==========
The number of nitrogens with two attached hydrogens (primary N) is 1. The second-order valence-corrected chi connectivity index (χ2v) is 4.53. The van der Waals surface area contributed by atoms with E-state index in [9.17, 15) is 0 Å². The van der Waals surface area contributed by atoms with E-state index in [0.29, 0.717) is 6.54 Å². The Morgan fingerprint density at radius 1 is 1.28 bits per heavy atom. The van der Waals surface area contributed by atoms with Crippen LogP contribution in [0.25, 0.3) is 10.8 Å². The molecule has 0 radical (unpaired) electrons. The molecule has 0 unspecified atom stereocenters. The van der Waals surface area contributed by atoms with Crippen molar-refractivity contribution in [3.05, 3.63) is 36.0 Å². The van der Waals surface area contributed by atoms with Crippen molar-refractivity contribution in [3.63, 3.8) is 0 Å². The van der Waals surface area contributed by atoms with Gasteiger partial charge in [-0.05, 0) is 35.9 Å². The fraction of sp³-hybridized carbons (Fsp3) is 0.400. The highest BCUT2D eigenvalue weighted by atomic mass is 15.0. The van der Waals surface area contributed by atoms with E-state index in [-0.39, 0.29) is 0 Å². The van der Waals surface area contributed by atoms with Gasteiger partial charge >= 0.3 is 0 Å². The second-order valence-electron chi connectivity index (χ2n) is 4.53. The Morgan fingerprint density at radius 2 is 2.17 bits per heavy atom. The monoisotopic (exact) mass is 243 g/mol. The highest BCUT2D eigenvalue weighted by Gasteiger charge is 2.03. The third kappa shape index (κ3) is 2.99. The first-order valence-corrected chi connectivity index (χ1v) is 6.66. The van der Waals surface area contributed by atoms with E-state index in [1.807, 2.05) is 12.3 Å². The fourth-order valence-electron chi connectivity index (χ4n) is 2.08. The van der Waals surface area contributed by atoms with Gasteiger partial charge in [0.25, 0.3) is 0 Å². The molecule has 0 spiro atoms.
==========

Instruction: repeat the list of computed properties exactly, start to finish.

The number of nitrogens with two attached hydrogens (primary N) is 1. The second-order valence-corrected chi connectivity index (χ2v) is 4.53. The van der Waals surface area contributed by atoms with E-state index in [9.17, 15) is 0 Å². The van der Waals surface area contributed by atoms with E-state index in [0.29, 0.717) is 6.54 Å². The Morgan fingerprint density at radius 1 is 1.28 bits per heavy atom. The van der Waals surface area contributed by atoms with Crippen LogP contribution in [0.25, 0.3) is 10.8 Å². The molecule has 0 radical (unpaired) electrons. The molecule has 0 unspecified atom stereocenters. The van der Waals surface area contributed by atoms with Crippen molar-refractivity contribution in [3.05, 3.63) is 36.0 Å². The van der Waals surface area contributed by atoms with Crippen molar-refractivity contribution in [3.63, 3.8) is 0 Å². The van der Waals surface area contributed by atoms with Gasteiger partial charge in [-0.05, 0) is 35.9 Å². The fraction of sp³-hybridized carbons (Fsp3) is 0.400. The highest BCUT2D eigenvalue weighted by atomic mass is 15.0. The van der Waals surface area contributed by atoms with E-state index in [-0.39, 0.29) is 0 Å². The van der Waals surface area contributed by atoms with Gasteiger partial charge >= 0.3 is 0 Å². The second-order valence-electron chi connectivity index (χ2n) is 4.53. The Morgan fingerprint density at radius 2 is 2.17 bits per heavy atom. The monoisotopic (exact) mass is 243 g/mol. The highest BCUT2D eigenvalue weighted by Gasteiger charge is 2.03. The third kappa shape index (κ3) is 2.99. The first-order valence-corrected chi connectivity index (χ1v) is 6.66. The van der Waals surface area contributed by atoms with E-state index in [1.807, 2.05) is 12.3 Å². The fourth-order valence-electron chi connectivity index (χ4n) is 2.08. The van der Waals surface area contributed by atoms with Gasteiger partial charge in [0.25, 0.3) is 0 Å². The molecule has 0 spiro atoms.